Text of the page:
JD Program

Learning Outcomes

Students will:

  • Possess knowledge and understanding of substantive and procedural law;
  • Possess the ability to perform:
    • Legal analysis and reasoning
    • Legal research
    • Problem-solving
    • Written communication in the legal context
    • Oral communication in the legal context;
  • Understand the exercise of proper professional and ethical responsibilities to clients and the legal system; and
  • Demonstrate the professional skills of collaboration, counseling, and negotiation needed for competent and ethical participation as a member of the legal profession. All students will also demonstrate a basic understanding of business fundamentals and be able to read and understand basic financial documents.

Degree Requirements

The JD program is a full-time day curriculum requiring three academic years of study. All first-year students begin in the fall semester. Students must complete a total of 85 credits with a final weighted average of at least 2.3 (C+) to graduate. Students must complete the JD program in no more than five years, including any leaves of absence.

First-Year Requirements

The entering class is divided into sections of students, with individuals in each section taking all their classes together. First-year students are also assigned to at least one smaller class for one of their substantive classes (Torts, Contracts, Property, etc.). They also take a legal research and writing seminar, each with about 20 students.

The first year at BU Law forms the core of a legal education, conveying not only the basics of legal doctrines and rules, but also building the skills and confidence that allow students to frame, interpret, and apply those rules effectively. Required courses are:

  • Civil Procedure
  • Constitutional Law
  • Lawyering Program (Legal Writing & Research and Moot Court)
  • Property Law
  • Contracts
  • Torts
  • Criminal Law

First-Year Lawyering Program

The First-Year Lawyering Program has three components. First, all first-year students focus on objective writing, in which they learn to analyze complex legal questions, research the law, and develop professional legal writing skills in an objective context. These skills are reinforced through the research and writing of objective documents, such as objective memoranda or other objective analyses.

Second, first-year students are introduced to oral and written advocacy, participating in the J. Newton Esdaile Appellate Moot Court Program, in which they conduct research, draft a brief, and present a case in oral argument before a panel of judges made up of faculty and students.

Finally, students focus on transactional skills. Students are introduced to transactional concepts such as client counseling and negotiations, through interactive discussion and “hands-on” exercises—both in and outside of class—that require students to do what lawyers do in solving client problems and achieving their objectives. This includes (1) determining the client’s goals; (2) determining the legal constraints and opportunities that affect the client’s ability to get what they want; (3) determining the relevant facts; (4) identifying multiple options for action; (5) assessing the various options to generate possible recommendations; (6) counseling the client; and (7) negotiating and drafting agreements. Throughout the year, students participate in lawyering skills simulation exercises to build their skills for legal practice.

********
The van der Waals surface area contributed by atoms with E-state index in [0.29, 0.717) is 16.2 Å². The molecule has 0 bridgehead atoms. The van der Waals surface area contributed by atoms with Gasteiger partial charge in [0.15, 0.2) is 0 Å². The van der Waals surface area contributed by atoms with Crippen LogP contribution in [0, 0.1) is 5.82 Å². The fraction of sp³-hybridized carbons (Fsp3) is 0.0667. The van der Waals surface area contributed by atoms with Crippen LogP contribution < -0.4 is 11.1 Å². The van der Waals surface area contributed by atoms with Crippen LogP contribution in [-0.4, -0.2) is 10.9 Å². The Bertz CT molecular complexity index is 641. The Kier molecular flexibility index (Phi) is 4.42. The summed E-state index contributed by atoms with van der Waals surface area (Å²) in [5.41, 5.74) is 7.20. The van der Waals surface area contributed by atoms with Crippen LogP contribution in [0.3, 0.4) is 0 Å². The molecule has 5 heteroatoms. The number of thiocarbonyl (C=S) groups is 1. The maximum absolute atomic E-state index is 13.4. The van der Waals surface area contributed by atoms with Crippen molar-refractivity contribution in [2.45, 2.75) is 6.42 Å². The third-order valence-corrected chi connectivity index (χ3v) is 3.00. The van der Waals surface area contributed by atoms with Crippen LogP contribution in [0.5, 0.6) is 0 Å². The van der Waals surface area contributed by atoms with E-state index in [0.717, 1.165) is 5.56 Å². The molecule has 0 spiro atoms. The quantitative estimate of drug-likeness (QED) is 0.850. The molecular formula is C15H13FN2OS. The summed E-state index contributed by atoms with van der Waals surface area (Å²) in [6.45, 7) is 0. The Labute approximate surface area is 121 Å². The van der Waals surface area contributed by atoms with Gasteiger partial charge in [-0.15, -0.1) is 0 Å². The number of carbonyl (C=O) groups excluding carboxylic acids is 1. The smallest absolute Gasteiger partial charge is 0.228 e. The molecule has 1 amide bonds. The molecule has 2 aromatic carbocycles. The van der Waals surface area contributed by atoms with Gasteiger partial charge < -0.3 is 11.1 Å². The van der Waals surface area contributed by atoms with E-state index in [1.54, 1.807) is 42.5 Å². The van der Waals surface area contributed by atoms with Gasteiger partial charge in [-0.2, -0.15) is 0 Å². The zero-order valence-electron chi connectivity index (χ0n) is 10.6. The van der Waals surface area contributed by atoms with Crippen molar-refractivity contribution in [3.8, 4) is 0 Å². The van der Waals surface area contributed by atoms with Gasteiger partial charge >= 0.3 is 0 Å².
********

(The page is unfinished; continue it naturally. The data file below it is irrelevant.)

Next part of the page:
Second- and Third-Year Requirements

After the first year, students must take at least 12 credits (but no more than 17 credits) each semester and at least 26 credits (but no more than 34 credits) each academic year. Second- and third-year students choose from a selection of more than 190 courses and seminars.

In addition, students must meet the following requirements after the first year:

  • Professional Responsibility Requirement: Students can satisfy this requirement by taking a 3-credit course in professional responsibility; a qualifying seminar; or a specified clinical or externship program.
  • Upper-Class Writing Requirement: During the second or third year, students must complete an intensive research & writing project under faculty supervision.
  • Experiential Course Requirement: Students must take at least 6 credits in experiential education through courses that offer substantial instruction in professional skills.
  • Introduction to Business Fundamentals: Students must complete this self-paced online course, which provides foundational instruction in business, corporate finance, accounting, and related subjects.

Seventeen (17) non-graded credits may be applied to the JD, unless the Academic Standards Committee grants a petition to increase the number to the maximum of 21. (Non-graded credits include: journal credits; study abroad credits; non-law graduate course credits applied for JD credit; credits for courses taken at other law schools; fieldwork components of externships and the semester-in-practice program.) Students must maintain a GPA of 2.0 in second-year courses and seminars and a cumulative GPA of 2.3 at the end of the second year. Students must earn a final average of at least 2.3 to graduate, and they may not fail more than 5 credits after the first year.


BU Law offers students the opportunity to graduate with a certificate that demonstrates their concentrated study in one of seven fields: